34th District Court in Romulus reaches agreement to serve neighboring communities

(Photo: Google images)

Posted by The Huron Hub on Tuesday, Sept. 17, 2019 


The city of Romulus announced last week that it has reached an agreement to reaffirm the city as home to the 34th District Court, and outline agreed-upon terms. The agreement, reached with the support of the Michigan State Court Administrators Office, replaces the 1998 Agreement between Romulus, the Township of Sumpter, the Charter Township of Van Buren, the Charter Township of Huron and Belleville.

The 2019 agreement settles misinterpretations of the prior agreement’s wording with regard to disbursement of funds, protects the communities against future misreading, and affirms the court will continue to be located in Romulus.

Meanwhile, construction continues on the new court building funded through fees assessed through the users of the 34th District Court, located at the city’s municipal campus on Wayne Road. The grand opening is slated for early 2020.

“The city of Romulus is proud to have brought our neighboring communities together to review this important issue, maintain good faith and to continue to host the 34th District Court,” Mayor LeRoy Burcroff said. “Having long understood and honored the spirit of the agreement, we are grateful to have cemented its intent in an official contract approved by all the neighboring communities. We are pleased with this agreement. This agreement puts to rest any question raised that the City of Romulus acted inappropriately and puts into writing changes implemented by the court, and how such court fees will continue to be administered and disbursed to the communities.”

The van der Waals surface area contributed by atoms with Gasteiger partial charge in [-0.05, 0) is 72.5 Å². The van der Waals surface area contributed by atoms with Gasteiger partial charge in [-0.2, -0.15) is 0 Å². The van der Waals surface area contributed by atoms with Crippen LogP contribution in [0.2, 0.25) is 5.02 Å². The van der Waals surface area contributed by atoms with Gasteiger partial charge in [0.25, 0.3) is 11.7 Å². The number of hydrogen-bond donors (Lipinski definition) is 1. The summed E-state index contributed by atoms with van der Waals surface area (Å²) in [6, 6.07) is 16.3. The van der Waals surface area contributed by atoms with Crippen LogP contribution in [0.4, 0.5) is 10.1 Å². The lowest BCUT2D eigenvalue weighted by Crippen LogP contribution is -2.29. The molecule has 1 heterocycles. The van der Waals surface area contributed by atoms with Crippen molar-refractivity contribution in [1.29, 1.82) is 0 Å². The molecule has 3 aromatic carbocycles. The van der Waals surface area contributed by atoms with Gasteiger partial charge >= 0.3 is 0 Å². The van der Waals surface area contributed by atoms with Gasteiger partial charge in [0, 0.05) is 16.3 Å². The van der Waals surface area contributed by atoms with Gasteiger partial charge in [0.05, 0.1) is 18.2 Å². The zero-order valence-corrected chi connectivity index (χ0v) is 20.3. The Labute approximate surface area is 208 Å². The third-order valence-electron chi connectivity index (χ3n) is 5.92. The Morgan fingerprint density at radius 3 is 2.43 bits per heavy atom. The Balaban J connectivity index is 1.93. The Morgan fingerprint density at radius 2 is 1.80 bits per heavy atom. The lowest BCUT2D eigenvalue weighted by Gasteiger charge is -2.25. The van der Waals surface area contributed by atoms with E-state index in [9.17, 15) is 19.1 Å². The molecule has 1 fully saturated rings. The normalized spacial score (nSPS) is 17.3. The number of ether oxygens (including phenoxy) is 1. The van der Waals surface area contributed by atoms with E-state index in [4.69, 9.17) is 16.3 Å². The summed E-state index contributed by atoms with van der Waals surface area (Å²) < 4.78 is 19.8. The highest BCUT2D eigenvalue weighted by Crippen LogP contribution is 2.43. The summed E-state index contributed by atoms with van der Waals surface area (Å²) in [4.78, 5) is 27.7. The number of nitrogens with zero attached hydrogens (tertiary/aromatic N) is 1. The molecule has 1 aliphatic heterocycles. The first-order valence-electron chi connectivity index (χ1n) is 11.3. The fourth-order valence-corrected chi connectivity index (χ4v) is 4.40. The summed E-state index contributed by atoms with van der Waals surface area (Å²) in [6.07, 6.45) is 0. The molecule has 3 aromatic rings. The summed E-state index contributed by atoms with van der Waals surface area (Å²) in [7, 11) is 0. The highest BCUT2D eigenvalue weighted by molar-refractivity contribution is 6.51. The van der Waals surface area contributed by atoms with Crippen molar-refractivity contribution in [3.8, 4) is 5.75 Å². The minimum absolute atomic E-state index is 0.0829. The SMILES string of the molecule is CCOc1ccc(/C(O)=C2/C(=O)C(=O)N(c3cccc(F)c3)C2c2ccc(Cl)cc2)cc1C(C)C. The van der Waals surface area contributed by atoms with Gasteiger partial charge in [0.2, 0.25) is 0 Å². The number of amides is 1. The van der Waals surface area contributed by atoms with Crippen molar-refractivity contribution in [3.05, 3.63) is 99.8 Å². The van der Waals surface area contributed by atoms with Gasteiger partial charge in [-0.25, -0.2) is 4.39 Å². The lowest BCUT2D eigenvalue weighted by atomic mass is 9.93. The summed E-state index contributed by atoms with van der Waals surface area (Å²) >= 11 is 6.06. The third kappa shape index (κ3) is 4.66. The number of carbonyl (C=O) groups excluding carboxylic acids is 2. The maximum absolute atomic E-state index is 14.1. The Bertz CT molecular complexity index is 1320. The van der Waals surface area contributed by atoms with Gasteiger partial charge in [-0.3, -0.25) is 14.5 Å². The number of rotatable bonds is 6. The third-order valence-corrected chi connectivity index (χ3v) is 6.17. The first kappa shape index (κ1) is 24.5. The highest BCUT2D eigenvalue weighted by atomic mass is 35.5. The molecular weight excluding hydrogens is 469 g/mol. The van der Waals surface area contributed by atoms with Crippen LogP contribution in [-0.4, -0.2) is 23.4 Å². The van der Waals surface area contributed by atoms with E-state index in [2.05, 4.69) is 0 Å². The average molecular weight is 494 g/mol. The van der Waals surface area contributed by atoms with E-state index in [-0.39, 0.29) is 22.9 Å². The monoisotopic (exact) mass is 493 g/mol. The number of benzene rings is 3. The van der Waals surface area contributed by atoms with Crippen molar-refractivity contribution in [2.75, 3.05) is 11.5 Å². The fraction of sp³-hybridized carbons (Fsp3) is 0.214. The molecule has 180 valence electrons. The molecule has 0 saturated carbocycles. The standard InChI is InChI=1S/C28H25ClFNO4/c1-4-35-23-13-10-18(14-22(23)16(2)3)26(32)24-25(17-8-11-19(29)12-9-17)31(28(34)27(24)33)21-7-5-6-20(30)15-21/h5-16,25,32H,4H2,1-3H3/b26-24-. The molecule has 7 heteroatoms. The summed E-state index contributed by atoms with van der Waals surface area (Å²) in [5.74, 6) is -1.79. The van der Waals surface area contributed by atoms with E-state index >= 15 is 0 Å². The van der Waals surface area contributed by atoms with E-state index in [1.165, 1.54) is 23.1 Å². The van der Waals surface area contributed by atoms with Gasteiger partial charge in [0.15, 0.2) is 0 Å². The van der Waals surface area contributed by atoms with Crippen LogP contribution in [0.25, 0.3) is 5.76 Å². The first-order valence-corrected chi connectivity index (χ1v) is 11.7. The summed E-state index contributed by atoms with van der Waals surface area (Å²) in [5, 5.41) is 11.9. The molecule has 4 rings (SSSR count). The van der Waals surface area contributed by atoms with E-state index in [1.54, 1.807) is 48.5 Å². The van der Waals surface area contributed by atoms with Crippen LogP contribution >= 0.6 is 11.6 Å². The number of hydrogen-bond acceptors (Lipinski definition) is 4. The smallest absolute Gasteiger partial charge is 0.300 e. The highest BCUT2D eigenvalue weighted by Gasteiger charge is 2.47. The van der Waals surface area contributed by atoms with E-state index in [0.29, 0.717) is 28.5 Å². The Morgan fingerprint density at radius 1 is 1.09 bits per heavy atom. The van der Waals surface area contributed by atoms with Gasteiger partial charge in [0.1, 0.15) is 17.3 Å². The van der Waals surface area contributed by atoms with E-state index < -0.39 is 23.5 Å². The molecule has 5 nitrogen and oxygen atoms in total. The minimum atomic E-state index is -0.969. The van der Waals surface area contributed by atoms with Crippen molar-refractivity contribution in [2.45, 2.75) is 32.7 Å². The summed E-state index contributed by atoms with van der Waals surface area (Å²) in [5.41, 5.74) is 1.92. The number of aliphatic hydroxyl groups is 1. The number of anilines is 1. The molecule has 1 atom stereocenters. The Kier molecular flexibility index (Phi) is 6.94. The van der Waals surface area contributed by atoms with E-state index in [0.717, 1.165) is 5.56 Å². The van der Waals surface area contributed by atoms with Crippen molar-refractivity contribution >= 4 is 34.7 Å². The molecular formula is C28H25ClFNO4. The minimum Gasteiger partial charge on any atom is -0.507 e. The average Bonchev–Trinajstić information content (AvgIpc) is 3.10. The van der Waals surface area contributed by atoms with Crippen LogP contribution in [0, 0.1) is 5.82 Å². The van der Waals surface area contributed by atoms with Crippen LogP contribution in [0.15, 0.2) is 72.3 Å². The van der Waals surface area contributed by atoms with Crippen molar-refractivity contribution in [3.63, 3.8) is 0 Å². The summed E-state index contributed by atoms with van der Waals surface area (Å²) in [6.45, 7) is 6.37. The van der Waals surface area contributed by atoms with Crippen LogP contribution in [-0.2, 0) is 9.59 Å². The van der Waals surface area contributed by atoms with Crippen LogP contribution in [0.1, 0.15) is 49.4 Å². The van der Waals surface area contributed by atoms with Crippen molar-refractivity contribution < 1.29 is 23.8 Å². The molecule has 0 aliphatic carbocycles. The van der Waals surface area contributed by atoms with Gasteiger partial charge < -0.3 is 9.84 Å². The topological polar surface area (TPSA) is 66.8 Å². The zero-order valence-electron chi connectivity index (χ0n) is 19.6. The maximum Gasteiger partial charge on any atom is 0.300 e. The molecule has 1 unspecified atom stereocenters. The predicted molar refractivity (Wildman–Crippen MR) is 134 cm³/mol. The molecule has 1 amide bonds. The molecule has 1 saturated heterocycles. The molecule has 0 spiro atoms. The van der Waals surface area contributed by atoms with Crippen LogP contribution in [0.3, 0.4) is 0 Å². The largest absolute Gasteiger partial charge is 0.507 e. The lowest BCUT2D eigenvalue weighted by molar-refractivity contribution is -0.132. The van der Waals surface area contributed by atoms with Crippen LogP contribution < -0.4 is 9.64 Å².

Prior to reaching the new agreement, the city of Romulus conducted all financial transactions in accordance with the 1998 agreement. The city also received the highest, unqualified audit opinion in an outside audit conducted by Plante Moran in 2018.

“The recent signing of the updated 34th District Court Funding Unit Agreement is the latest example of how the five communities that make up this unit continue to work together for a common purpose,” said David A. Glaab, Huron Charter Township Supervisor. “Building on their positive relationships based on mutual trust and respect, the judges, mayors and township supervisors maintained open lines of communication and forged an agreement that will benefit the communities and their court well into the future. This agreement demonstrates what effective leadership and political subdivisions working together as an equal partnership can achieve.”


 

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